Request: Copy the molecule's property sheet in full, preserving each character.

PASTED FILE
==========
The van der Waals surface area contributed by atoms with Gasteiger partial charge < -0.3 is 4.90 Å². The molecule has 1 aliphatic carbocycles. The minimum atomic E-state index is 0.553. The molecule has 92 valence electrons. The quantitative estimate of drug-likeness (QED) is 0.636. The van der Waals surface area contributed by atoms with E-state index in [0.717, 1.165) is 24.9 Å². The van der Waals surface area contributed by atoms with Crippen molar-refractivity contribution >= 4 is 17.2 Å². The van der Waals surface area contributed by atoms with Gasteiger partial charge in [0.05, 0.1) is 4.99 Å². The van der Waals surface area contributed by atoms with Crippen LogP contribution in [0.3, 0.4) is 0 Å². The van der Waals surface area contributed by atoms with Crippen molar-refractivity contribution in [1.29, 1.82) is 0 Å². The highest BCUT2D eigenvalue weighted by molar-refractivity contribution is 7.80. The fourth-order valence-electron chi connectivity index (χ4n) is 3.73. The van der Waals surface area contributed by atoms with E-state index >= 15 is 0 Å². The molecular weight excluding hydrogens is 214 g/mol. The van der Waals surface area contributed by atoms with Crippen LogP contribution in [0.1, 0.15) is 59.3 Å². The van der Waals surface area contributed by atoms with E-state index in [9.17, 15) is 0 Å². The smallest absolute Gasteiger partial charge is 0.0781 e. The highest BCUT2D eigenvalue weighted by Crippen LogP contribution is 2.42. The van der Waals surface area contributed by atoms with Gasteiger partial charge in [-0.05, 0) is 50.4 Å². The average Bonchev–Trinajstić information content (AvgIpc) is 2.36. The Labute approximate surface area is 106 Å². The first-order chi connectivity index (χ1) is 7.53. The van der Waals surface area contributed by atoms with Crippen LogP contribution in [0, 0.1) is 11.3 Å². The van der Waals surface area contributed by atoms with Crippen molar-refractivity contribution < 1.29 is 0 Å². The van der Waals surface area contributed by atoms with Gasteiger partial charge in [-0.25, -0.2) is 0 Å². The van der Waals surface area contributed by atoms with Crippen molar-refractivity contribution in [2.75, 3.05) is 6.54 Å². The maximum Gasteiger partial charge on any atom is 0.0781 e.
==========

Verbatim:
The van der Waals surface area contributed by atoms with Gasteiger partial charge < -0.3 is 4.90 Å². The molecule has 1 aliphatic carbocycles. The minimum atomic E-state index is 0.553. The molecule has 92 valence electrons. The quantitative estimate of drug-likeness (QED) is 0.636. The van der Waals surface area contributed by atoms with E-state index in [0.717, 1.165) is 24.9 Å². The van der Waals surface area contributed by atoms with Crippen molar-refractivity contribution >= 4 is 17.2 Å². The van der Waals surface area contributed by atoms with Gasteiger partial charge in [0.05, 0.1) is 4.99 Å². The van der Waals surface area contributed by atoms with Crippen LogP contribution in [0.3, 0.4) is 0 Å². The van der Waals surface area contributed by atoms with Crippen molar-refractivity contribution in [1.29, 1.82) is 0 Å². The highest BCUT2D eigenvalue weighted by molar-refractivity contribution is 7.80. The fourth-order valence-electron chi connectivity index (χ4n) is 3.73. The van der Waals surface area contributed by atoms with E-state index >= 15 is 0 Å². The molecular weight excluding hydrogens is 214 g/mol. The van der Waals surface area contributed by atoms with Crippen LogP contribution in [0.1, 0.15) is 59.3 Å². The van der Waals surface area contributed by atoms with E-state index in [9.17, 15) is 0 Å². The smallest absolute Gasteiger partial charge is 0.0781 e. The highest BCUT2D eigenvalue weighted by Crippen LogP contribution is 2.42. The van der Waals surface area contributed by atoms with Gasteiger partial charge in [-0.05, 0) is 50.4 Å². The average Bonchev–Trinajstić information content (AvgIpc) is 2.36. The Labute approximate surface area is 106 Å². The first-order chi connectivity index (χ1) is 7.53. The van der Waals surface area contributed by atoms with Crippen LogP contribution in [0, 0.1) is 11.3 Å². The van der Waals surface area contributed by atoms with Crippen molar-refractivity contribution < 1.29 is 0 Å². The van der Waals surface area contributed by atoms with Gasteiger partial charge in [-0.25, -0.2) is 0 Å². The van der Waals surface area contributed by atoms with Crippen molar-refractivity contribution in [2.75, 3.05) is 6.54 Å². The maximum Gasteiger partial charge on any atom is 0.0781 e.